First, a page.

In short, no. You can figure out how some of the parts work, but there's a lot within complex software that is non-deterministic, whether for internal, external, or thoroughly inadvertant reasons on either side. Just because you _think_ you know what it's doing doesn't mean it'll act the way you expect it to.

      Also, see http://xkcd.com/397/ [xkcd.com]

      • by Vellmont (569020)

        If it's unclear what the code does, run it in a debugger and control the inputs. Step through the code line by line. If the debugger doesn't do everything you want, write a better debugger.

        I have to agree that this seems like a silly idea. Comparing the complexity of a botnet program to a dog is silly. It also ignores the fact that code run in a debug environment can look at every single aspect of running code while it's running. A dog is obviously many many many orders of magnitude more complex.

        • by caramelcarrot (778148) on Tuesday July 28, 2009 @07:27PM (#28860529)
          Simple rules can give rise to complex behaviour. Who knows what the botnet might do? It could have harmonic resonances, it could have phase changes at critical infection rates, it could do all sorts of interesting and complex behaviour. Looking at the source code won't tell you any of this.
          • Re: (Score:3, Insightful)

            by Vellmont (569020)

            Maybe. But why use ACTUAL botnets for this purpose and not study the underlying algorithms and infection behavior directly? That would give you the ability to generalize instead of relying on -botnet X, version z-

            If that's what you care about, study it. Why rely on botnet authors to code some arbitrary botnet spreading code when you can write your own and study various different scenarios at will?

            • I'm sure both approaches have valid benefits, and both approaches will be tried, even if not by this particular research group.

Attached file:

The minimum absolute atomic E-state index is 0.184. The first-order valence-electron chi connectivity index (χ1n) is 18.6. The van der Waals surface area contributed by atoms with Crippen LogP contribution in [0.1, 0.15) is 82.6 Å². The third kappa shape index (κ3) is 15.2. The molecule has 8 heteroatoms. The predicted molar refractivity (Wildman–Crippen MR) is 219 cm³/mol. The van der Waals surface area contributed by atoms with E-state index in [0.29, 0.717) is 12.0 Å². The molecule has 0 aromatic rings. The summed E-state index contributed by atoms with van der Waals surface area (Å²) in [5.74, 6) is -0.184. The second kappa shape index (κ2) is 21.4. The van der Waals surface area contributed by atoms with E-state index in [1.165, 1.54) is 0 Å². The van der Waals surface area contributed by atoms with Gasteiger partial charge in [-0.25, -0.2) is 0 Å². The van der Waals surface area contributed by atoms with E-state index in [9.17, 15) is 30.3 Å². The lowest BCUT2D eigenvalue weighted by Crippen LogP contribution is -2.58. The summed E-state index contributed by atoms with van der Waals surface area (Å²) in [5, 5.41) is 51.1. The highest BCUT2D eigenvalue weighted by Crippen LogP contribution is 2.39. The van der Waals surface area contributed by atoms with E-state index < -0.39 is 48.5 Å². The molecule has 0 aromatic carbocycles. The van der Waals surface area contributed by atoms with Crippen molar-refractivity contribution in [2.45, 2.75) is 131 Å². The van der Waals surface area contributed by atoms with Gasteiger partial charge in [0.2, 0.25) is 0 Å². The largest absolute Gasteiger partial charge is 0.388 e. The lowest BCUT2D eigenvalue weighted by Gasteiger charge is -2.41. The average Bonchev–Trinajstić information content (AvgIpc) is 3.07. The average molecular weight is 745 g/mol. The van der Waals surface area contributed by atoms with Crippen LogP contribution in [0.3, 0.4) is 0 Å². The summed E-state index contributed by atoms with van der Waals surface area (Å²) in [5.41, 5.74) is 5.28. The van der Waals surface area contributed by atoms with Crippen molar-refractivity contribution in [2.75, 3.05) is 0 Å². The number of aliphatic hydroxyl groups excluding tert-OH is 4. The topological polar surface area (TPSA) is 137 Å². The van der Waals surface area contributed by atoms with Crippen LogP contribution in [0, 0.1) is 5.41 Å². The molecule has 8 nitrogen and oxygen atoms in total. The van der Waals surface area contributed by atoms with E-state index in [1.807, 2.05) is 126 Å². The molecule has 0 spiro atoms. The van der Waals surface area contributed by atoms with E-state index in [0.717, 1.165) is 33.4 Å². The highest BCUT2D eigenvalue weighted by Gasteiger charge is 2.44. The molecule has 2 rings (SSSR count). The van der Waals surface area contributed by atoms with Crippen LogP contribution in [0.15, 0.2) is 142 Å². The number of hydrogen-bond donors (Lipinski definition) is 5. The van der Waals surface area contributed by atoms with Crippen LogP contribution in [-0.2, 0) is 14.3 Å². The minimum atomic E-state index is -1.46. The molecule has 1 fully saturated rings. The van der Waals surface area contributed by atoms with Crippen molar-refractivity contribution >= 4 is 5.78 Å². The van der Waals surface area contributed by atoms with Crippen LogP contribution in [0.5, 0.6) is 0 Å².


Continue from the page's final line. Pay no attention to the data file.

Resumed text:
• by swillden (191260) <shawn-ds@willden.org> on Tuesday July 28, 2009 @11:58PM (#28862125) Homepage Journal

          If it's unclear what the code does, run it in a debugger and control the inputs. Step through the code line by line. If the debugger doesn't do everything you want, write a better debugger.

          Is that right?

          Here, I'll describe a program so simple it can be coded in under 100 lines, and can be fully specified in a few sentences, then ask you a question about its behavior. It should be easy, right?

          There is a 100x100 grid of cells. Each cell is in one of two states "live" or "dead". Each cell has 8 neighbors, the cells horizontally, vertically and diagonally adjacent (the edges of the grid "wrap", so this is true even for edge cells). Each "generation", the state of the cells is updated according to the following rules:

          1. Any live cell with fewer than two live neighbours becomes dead.
          2. Any live cell with more than three live neighbours becomes dead.
          3. Any dead cell with exactly three live neighbours becomes live.
          4. All other cells remain unchanged.

          That's it. Now, given an initial state of the grid, tell me what the state is after 100, 500 and 1000 generations. Further, tell me whether or not any patterns of live cells will survive across across generations. Will patterns repeat? Can patterns move? Interact?